“The investor also needs to consider purchasing personal liability coverage that addresses the ownership and rental of the property. For liability coverage, limits should be selected that protect all the investor’s assets and not just the rental property,” he says.

You’ll also want to see how the property’s location affects your insurance premiums, such as eroding beaches, hurricane damage, or crime. If the property is kept vacant there may be insurance coverage restrictions because the property is more likely to fall into disrepair, Ducich says.

Do your homework. Local knowledge is everything when considering the purchase of a vacation home, says Lance Marrs, broker at Living Room Realty in Portland, Oregon.

“If you’re purchasing a newly built vacation home, in addition to having it inspected during the inspection period of the sale, check references for the builder and their subcontractors to see if the builder typically builds in that area, specifically if it’s a coastal climate,” he says.

It also pays to think creatively when viewing homes in popular vacation destinations.

“If you’re looking at homes in coastal communities, remember that oceanfront homes not only command a premium, they are also subject to more foot traffic and noise,” Nazari says. “For your vacation getaway, you might feel more comfortable off the beaten path. Similarly, properties with commanding views fetch the highest prices – you’ll have to decide whether the view is worth the higher sticker price, or that you’d rather buy something less exclusive but still in the desired community. And don’t rule out fixer-uppers.”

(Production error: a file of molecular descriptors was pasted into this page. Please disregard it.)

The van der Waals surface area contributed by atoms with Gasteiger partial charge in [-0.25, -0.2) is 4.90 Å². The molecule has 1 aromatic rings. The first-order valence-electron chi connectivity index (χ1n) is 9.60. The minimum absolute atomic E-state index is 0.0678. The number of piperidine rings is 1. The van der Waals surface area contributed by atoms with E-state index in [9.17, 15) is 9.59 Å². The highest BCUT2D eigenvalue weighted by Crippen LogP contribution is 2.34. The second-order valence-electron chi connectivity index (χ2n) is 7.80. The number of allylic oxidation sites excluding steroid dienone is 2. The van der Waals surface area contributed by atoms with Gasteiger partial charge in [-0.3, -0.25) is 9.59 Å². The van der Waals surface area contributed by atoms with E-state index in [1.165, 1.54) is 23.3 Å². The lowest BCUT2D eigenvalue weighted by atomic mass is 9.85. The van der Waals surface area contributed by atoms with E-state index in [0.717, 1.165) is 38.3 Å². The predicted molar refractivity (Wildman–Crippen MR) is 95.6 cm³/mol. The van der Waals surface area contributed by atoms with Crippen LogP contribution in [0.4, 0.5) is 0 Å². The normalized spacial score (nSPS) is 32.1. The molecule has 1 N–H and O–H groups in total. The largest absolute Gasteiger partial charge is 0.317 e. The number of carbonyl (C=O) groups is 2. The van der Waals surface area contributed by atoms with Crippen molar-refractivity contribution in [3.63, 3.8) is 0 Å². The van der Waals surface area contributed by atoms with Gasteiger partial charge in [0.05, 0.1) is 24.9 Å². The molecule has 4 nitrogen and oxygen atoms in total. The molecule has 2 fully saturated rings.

Top Real Estate Investment Trusts Stock Name Dividend Yield 1 Year Return Life Storage Inc LSI 5.54 582.85% NorthStar Realty Europe Corp NRE 4.63 48.25% CoreSite Realty Corp COR 3.33 41.99% DuPont Fabros Technology Inc DFT 3.23 38.53% Cherry Hill Mortgage Investment CorpCHMI 10.07 37.75% Parkway Inc PKY 1.74 37.63% Jernigan Capital Inc JCAP 6.48 36.26% UMH Properties Inc UMH 4.45 34.58% Universal Health Realty Income Trust UHT 3.48 32.94% Altisource Residential Corporation RESI 4.61 32.51%

Stock information as of August 8th, 2017

Source: money.usnews.com

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Housing crisis could result in more tenant-landlord disputes

Wed, 08/16/2017 - 4:39pm

Francesca Sutton was excited to move out of her apartment and into her first rental home. She didn’t expect the scorpions — or to be involved in an increasing number of tenant-landlord disputes.